The bellows-seal valve is a design that has been around since the 1950s when it was used in early nuclear applications. The flexible bellows is welded to the valve stem on one end and the valve body on the other, providing a hermetically sealed valve interior. When combined with a welded bonnet and butt-weld or socket-weld ends, the valve is virtually guaranteed to be leak-free and ideal for controlling dangerous fluids.
Another critical service valve design is the internally or externally refractory-lined slide gate valve used in flue gas or catalyst service. These valves usually operate at low pressures but temperatures up to 1400°F (760°C). Extremely fine closure adjustment and regulation is usually required, and these valves often employ exotic actuation systems to precisely adjust the flow rate.
The coking industry has relied on specific valve designs for critical and severe service requirements for many years. Unique coker de-heading valves are used on the bottom of the coke drum, for example, while highly engineered ball or plug designs are used to direct product into the coke drums from above.
In addition to specially designed valve solutions, flow control of critical fluids has incorporated the use of a range of special valve materials from stainless steels such as 347H to high-nickel super-alloys.
IT’S NOT SQUARE TO BE HIP
High-integrity protection systems (HIPS) are unified control systems designed to prevent over-pressurization in a process plant. Traditionally, over-pressure situations were handled in a reactive manner by those silent sentinels—pressure relief valves (PRVs). The goal of a HIPS is to be proactive and eliminate the overpressure and probable atmospheric release of fluids by controlling the source of the overpressure at its root. HIPS programs are becoming very popular in refineries and chemical plants. Driven by environmental issues, regulatory directives (i.e., the need to reduce flare emissions) and inline testing of relief valves, the HIPS programs are becoming necessities instead of luxuries in critical service applications.
One of the fundamental issues related to valves in critical service is what type and extent of testing is necessary to qualify the valves for that service. Leakage rates and test durations in test standards such as American Petroleum Institute (API) 598 and 6D as well as Manufacturers Standardization Society (MSS) SP61 often are not stringent enough for critical service applications.
Aside from valves with resilient soft seats, all metal-seated valves have acceptable leakage rates during required production testing duration. API 598, Valve Inspection & Test, does not allow any leakage for many small-diameter valves during the 15 or 30 seconds of the actual test. A drop or bubble after the required duration does not fail the valve.
As metal-seated valves increase in size, the allowable leakage rates during production testing become proportionally larger. But how much leakage is accepted for critical or severe service applications? Looking at a typical valve that might be used in flammable service and tested to the required specification reveals much.
The valve used in Table 1 is a 4-inch class 300 metal-seated gate valve.
Table 1: Testing of a 4-inch class 300 metal-seated gate valve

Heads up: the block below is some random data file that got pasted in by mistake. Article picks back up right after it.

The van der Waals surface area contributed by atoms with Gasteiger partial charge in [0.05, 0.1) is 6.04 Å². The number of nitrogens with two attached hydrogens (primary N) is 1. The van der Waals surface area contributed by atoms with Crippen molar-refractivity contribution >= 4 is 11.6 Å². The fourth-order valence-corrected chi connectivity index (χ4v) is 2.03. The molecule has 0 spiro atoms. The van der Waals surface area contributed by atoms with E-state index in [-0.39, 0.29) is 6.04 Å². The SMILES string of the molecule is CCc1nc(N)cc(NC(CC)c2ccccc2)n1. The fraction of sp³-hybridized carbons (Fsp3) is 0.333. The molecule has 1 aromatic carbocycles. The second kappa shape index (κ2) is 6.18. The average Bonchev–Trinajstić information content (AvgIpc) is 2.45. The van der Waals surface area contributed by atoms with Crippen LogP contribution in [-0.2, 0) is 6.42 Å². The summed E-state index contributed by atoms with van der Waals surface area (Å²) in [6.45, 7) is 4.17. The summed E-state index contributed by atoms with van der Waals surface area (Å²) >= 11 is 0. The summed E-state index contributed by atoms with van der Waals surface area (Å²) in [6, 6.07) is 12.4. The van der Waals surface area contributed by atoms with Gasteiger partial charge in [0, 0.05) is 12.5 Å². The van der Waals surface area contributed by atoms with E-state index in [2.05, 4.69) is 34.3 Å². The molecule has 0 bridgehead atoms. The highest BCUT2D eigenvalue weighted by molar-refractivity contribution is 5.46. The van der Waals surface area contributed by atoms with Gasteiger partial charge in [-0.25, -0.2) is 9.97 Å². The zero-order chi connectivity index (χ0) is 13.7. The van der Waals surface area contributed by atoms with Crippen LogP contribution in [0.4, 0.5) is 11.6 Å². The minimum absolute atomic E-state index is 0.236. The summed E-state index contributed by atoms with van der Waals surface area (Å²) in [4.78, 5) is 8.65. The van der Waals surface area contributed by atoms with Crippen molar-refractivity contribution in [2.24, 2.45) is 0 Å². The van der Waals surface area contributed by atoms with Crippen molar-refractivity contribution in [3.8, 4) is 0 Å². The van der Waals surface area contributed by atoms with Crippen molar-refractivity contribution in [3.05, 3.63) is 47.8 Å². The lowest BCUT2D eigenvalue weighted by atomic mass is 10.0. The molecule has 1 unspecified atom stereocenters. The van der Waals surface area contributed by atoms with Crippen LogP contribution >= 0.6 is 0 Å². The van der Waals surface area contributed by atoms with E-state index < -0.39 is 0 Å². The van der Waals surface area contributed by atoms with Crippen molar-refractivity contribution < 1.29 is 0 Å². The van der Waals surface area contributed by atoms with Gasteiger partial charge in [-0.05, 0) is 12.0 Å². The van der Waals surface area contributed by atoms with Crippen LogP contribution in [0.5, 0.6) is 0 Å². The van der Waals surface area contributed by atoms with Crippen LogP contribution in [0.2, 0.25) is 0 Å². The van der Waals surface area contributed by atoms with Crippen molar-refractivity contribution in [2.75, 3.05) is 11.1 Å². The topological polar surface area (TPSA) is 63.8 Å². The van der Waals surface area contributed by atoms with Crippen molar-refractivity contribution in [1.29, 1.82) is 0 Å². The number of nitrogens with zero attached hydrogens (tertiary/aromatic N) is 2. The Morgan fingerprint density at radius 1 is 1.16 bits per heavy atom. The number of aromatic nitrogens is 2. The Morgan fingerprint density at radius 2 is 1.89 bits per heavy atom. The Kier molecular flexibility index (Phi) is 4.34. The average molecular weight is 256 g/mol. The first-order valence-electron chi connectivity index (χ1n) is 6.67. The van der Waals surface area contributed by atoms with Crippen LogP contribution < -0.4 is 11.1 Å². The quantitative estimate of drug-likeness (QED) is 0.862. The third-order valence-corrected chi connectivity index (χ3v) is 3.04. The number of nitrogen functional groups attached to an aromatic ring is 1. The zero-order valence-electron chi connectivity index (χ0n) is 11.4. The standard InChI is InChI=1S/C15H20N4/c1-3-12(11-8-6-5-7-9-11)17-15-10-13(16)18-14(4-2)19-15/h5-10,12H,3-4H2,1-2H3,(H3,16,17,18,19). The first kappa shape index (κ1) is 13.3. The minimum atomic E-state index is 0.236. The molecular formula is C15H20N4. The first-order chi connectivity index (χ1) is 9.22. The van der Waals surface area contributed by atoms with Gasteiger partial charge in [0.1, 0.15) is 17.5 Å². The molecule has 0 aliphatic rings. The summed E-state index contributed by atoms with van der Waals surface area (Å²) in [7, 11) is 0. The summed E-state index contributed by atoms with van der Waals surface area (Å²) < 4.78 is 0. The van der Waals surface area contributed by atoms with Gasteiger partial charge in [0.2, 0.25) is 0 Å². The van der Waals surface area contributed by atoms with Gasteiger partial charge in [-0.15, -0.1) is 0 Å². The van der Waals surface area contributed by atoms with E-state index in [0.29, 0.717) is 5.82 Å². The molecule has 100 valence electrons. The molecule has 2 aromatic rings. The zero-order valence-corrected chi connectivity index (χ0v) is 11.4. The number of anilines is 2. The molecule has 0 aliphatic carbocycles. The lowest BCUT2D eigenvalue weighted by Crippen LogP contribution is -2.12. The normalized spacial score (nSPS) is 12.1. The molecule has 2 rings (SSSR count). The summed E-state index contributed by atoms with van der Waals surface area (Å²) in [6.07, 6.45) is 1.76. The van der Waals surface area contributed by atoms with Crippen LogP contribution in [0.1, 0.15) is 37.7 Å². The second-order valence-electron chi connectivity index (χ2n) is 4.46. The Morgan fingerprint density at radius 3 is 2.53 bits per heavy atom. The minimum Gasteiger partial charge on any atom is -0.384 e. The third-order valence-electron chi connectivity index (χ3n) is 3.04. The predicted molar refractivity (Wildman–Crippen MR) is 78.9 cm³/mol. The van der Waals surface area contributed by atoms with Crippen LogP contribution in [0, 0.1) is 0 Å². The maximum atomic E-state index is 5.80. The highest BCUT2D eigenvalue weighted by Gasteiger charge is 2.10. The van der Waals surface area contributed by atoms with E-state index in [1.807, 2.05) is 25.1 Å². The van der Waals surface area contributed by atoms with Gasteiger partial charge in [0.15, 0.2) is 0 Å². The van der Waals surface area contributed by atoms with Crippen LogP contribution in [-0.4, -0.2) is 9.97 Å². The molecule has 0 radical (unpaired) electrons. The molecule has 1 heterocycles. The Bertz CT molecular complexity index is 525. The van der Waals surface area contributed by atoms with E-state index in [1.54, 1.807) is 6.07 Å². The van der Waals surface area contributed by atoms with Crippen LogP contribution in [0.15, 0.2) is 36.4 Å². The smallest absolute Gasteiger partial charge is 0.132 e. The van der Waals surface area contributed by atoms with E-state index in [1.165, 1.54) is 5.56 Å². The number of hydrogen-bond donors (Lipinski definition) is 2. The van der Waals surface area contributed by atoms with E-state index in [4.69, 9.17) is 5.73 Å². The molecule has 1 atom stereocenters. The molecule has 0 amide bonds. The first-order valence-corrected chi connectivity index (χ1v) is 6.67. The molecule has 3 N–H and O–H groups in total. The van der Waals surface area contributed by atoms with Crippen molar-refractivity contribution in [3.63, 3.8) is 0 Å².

Allowable leakage during 60-second test
8 drops/minute = .5 ml
Allowable leakage per hour
Allowable leakage per day
Allowable leakage per month
Allowable leakage per year
Total acceptable leakage per year
68.5 gallons—from a valve that passed its production testing requirements for seat leakage
Many valves will exhibit zero leakage during these test durations; but what is needed are standardized testing procedures and protocols that match the levels of severity requirements the valve may actually see in service.
This specialized, tiered approach has been suggested before at standards development organization meetings when revisions of production test standards were underway. The addition of tiers and severity levels was rejected for a general-purpose production test standard because of the concern that purchasers would over-specify requirements for general-purpose valves. The solution now being proposed within MSS is to write a severe/critical service test document that will create meaningful testing procedures and acceptance criteria to better match elevated performance requirements for critical and severe service applications.
The new proposed standard practice will also tackle some of the thorny issues, such as establishing definitions for vague phrases (e.g., bubble-tight shut-off).
Some of the areas being considered for the new standard are:
- Longer test durations
- Higher test pressures
- Cycling requirements
- Inert gas testing as a requirement
- Gas underwater testing for casting integrity
The primary goal of the new standard will be to create common test methods to better confirm the performance of a valve for critical service applications. A secondary goal will be to give valve buyers added confidence the critical service valve they are buying (and having specially tested) will maintain a high level of performance for an acceptable period of time.
Since the valve research and development boom of World War II, the valve industry continues to develop new products and processes to meet the ever-growing needs of industry. From Teflon to triple offsets, the improvements have been exceptional. Today, with a much tighter focus on safety and the environment, the industry is now tackling the toughest of sealing challenges. These newer product designs and even newer ones on the drawing board are making quantum leaps in sealing efficiency.
When combined with proposed new critical service testing standards, the net result will be even higher confidence that these valves can meet the test of coping with tough sealing challenges. VM